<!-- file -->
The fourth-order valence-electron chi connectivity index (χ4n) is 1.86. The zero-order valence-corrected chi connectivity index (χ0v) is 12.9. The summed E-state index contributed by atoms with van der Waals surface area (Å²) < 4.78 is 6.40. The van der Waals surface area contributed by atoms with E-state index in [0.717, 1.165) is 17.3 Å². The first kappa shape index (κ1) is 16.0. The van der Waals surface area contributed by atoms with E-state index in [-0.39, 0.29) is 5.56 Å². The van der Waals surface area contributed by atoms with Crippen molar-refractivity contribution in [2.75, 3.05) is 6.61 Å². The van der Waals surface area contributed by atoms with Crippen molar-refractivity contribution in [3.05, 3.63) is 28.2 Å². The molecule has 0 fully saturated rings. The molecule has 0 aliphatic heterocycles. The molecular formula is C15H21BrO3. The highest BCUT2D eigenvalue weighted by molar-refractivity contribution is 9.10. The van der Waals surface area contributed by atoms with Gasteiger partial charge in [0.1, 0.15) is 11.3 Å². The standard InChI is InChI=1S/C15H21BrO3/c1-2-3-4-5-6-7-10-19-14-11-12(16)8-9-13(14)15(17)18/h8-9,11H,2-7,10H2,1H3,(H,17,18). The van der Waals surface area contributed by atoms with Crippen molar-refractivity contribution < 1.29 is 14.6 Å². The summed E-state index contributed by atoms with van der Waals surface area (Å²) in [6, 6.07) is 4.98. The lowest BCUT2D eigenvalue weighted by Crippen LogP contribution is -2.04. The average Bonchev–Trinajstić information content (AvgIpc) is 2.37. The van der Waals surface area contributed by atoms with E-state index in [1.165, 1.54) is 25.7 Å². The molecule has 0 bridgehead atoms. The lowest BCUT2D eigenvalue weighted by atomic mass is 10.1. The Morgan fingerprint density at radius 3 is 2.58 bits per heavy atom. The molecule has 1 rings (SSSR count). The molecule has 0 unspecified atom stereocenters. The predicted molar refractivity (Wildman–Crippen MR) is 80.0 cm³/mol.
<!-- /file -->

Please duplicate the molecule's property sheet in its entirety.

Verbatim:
The fourth-order valence-electron chi connectivity index (χ4n) is 1.86. The zero-order valence-corrected chi connectivity index (χ0v) is 12.9. The summed E-state index contributed by atoms with van der Waals surface area (Å²) < 4.78 is 6.40. The van der Waals surface area contributed by atoms with E-state index in [0.717, 1.165) is 17.3 Å². The first kappa shape index (κ1) is 16.0. The van der Waals surface area contributed by atoms with E-state index in [-0.39, 0.29) is 5.56 Å². The van der Waals surface area contributed by atoms with Crippen molar-refractivity contribution in [2.75, 3.05) is 6.61 Å². The van der Waals surface area contributed by atoms with Crippen molar-refractivity contribution in [3.05, 3.63) is 28.2 Å². The molecule has 0 fully saturated rings. The molecule has 0 aliphatic heterocycles. The molecular formula is C15H21BrO3. The highest BCUT2D eigenvalue weighted by molar-refractivity contribution is 9.10. The van der Waals surface area contributed by atoms with Gasteiger partial charge in [0.1, 0.15) is 11.3 Å². The standard InChI is InChI=1S/C15H21BrO3/c1-2-3-4-5-6-7-10-19-14-11-12(16)8-9-13(14)15(17)18/h8-9,11H,2-7,10H2,1H3,(H,17,18). The van der Waals surface area contributed by atoms with Crippen molar-refractivity contribution < 1.29 is 14.6 Å². The summed E-state index contributed by atoms with van der Waals surface area (Å²) in [6, 6.07) is 4.98. The lowest BCUT2D eigenvalue weighted by Crippen LogP contribution is -2.04. The average Bonchev–Trinajstić information content (AvgIpc) is 2.37. The van der Waals surface area contributed by atoms with E-state index in [1.165, 1.54) is 25.7 Å². The molecule has 0 bridgehead atoms. The lowest BCUT2D eigenvalue weighted by atomic mass is 10.1. The Morgan fingerprint density at radius 3 is 2.58 bits per heavy atom. The molecule has 1 rings (SSSR count). The molecule has 0 unspecified atom stereocenters. The predicted molar refractivity (Wildman–Crippen MR) is 80.0 cm³/mol.